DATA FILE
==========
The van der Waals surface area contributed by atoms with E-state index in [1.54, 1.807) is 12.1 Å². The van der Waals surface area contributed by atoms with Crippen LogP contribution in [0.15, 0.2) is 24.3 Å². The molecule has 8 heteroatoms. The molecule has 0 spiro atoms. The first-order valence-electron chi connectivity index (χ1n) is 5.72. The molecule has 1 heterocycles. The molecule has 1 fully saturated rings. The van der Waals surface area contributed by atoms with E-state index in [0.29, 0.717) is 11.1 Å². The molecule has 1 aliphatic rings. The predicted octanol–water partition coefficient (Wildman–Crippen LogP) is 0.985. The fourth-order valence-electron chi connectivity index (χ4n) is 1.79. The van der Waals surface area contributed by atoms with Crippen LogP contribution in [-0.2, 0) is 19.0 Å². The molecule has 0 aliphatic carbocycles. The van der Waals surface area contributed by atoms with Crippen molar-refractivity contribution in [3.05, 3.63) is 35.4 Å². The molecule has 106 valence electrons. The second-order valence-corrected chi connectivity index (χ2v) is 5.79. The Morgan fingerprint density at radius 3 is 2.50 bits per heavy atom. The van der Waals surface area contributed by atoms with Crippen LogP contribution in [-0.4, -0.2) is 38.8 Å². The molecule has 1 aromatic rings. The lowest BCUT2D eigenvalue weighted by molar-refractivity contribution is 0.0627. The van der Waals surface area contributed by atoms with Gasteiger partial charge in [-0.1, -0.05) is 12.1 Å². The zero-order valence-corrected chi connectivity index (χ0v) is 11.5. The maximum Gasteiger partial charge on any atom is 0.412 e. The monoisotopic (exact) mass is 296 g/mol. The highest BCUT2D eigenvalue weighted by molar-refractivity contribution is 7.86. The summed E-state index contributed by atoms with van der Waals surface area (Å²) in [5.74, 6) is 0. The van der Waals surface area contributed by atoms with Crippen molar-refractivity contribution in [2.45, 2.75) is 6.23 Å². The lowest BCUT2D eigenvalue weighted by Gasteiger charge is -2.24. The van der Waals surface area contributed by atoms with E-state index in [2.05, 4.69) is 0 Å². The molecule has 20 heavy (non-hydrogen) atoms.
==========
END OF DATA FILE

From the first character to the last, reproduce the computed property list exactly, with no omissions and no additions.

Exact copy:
The van der Waals surface area contributed by atoms with E-state index in [1.54, 1.807) is 12.1 Å². The van der Waals surface area contributed by atoms with Crippen LogP contribution in [0.15, 0.2) is 24.3 Å². The molecule has 8 heteroatoms. The molecule has 0 spiro atoms. The first-order valence-electron chi connectivity index (χ1n) is 5.72. The molecule has 1 heterocycles. The molecule has 1 fully saturated rings. The van der Waals surface area contributed by atoms with E-state index in [0.29, 0.717) is 11.1 Å². The molecule has 1 aliphatic rings. The predicted octanol–water partition coefficient (Wildman–Crippen LogP) is 0.985. The fourth-order valence-electron chi connectivity index (χ4n) is 1.79. The van der Waals surface area contributed by atoms with Crippen LogP contribution in [-0.2, 0) is 19.0 Å². The molecule has 0 aliphatic carbocycles. The van der Waals surface area contributed by atoms with Crippen molar-refractivity contribution in [3.05, 3.63) is 35.4 Å². The molecule has 106 valence electrons. The second-order valence-corrected chi connectivity index (χ2v) is 5.79. The Morgan fingerprint density at radius 3 is 2.50 bits per heavy atom. The van der Waals surface area contributed by atoms with Crippen LogP contribution in [-0.4, -0.2) is 38.8 Å². The molecule has 1 aromatic rings. The lowest BCUT2D eigenvalue weighted by molar-refractivity contribution is 0.0627. The van der Waals surface area contributed by atoms with Gasteiger partial charge in [-0.1, -0.05) is 12.1 Å². The zero-order valence-corrected chi connectivity index (χ0v) is 11.5. The maximum Gasteiger partial charge on any atom is 0.412 e. The monoisotopic (exact) mass is 296 g/mol. The highest BCUT2D eigenvalue weighted by molar-refractivity contribution is 7.86. The summed E-state index contributed by atoms with van der Waals surface area (Å²) in [5.74, 6) is 0. The van der Waals surface area contributed by atoms with Crippen molar-refractivity contribution in [2.45, 2.75) is 6.23 Å². The lowest BCUT2D eigenvalue weighted by Gasteiger charge is -2.24. The van der Waals surface area contributed by atoms with E-state index in [2.05, 4.69) is 0 Å². The molecule has 20 heavy (non-hydrogen) atoms.